Incumbent providers, grown lazy on a steady diet of public subsidies and monopoly rents, have done their best to cast this as a debate between efficient private competitors and inefficient government monopolies. But it is the incumbents that would rather regulate than compete. They resist municipal entry not because it is incompetent – no one resists incompetent competitors – or because it is unnecessary. Rather incumbents resist municipal entry because they recognize the ability of local government to offer a genuine competitive alternative to a high priced monopoly or duopoly services.
Streets.mn Interview With Christopher
We received a visit in the Institute for Local Self-Reliance offices last week from Bill Lindeke from streets.mn. Bill came to interview our own Christopher Mitchell so he could learn more about our work at ILSR. The two talked about Chris' favorite topic. In Bills' words:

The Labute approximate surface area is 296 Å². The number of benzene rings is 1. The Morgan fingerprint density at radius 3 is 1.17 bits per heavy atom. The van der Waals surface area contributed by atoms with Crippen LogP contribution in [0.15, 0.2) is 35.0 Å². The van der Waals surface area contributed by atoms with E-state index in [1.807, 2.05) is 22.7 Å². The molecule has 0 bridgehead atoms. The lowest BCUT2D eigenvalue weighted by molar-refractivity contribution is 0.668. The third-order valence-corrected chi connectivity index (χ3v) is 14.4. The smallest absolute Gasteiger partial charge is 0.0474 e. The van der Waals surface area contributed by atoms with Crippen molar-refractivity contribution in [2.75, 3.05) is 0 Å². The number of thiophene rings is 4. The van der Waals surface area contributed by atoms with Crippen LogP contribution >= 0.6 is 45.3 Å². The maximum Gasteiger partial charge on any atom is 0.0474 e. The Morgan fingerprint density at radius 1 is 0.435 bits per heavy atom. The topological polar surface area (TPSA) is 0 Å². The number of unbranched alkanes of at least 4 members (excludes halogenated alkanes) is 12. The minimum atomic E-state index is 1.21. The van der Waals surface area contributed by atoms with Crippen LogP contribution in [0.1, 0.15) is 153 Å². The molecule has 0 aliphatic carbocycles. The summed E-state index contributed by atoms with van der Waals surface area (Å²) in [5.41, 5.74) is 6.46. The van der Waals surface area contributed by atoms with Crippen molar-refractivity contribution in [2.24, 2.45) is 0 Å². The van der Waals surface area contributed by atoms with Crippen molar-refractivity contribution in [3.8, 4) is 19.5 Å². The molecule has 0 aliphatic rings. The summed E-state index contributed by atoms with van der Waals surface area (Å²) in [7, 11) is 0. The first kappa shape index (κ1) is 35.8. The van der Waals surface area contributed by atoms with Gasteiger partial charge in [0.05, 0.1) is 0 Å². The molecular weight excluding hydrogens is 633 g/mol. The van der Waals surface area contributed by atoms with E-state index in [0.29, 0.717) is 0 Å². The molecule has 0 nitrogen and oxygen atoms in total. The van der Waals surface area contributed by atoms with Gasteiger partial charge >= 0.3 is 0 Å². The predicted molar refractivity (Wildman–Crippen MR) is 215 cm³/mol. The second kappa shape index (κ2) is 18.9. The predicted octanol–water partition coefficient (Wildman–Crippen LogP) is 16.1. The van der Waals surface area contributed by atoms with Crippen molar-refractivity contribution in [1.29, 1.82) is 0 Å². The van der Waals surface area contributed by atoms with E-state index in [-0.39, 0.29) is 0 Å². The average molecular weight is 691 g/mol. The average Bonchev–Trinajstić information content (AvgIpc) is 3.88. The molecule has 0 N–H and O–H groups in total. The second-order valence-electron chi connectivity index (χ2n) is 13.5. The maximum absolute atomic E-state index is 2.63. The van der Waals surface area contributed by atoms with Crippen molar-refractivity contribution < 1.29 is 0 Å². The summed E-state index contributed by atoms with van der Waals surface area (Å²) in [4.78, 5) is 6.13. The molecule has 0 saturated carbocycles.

I sat down with him today in his office in Minneapolis’ Seward Neighborhood to talk about the monopoly-laden history of fiberoptic investments in the US, the frustrating failure of Minneapolis’s public/private wi-fi system, and what cities in Minnesota, small and large, can do to gain access to better broadband internet access. I hope you enjoy the conversation.
While you have your headphones on, be sure to check out the Community Broadband Bits Podast. Christopher has interviewed network officials, community leaders, and policy advocates whose passion is spreading the benefits of broadband to as many people as possible.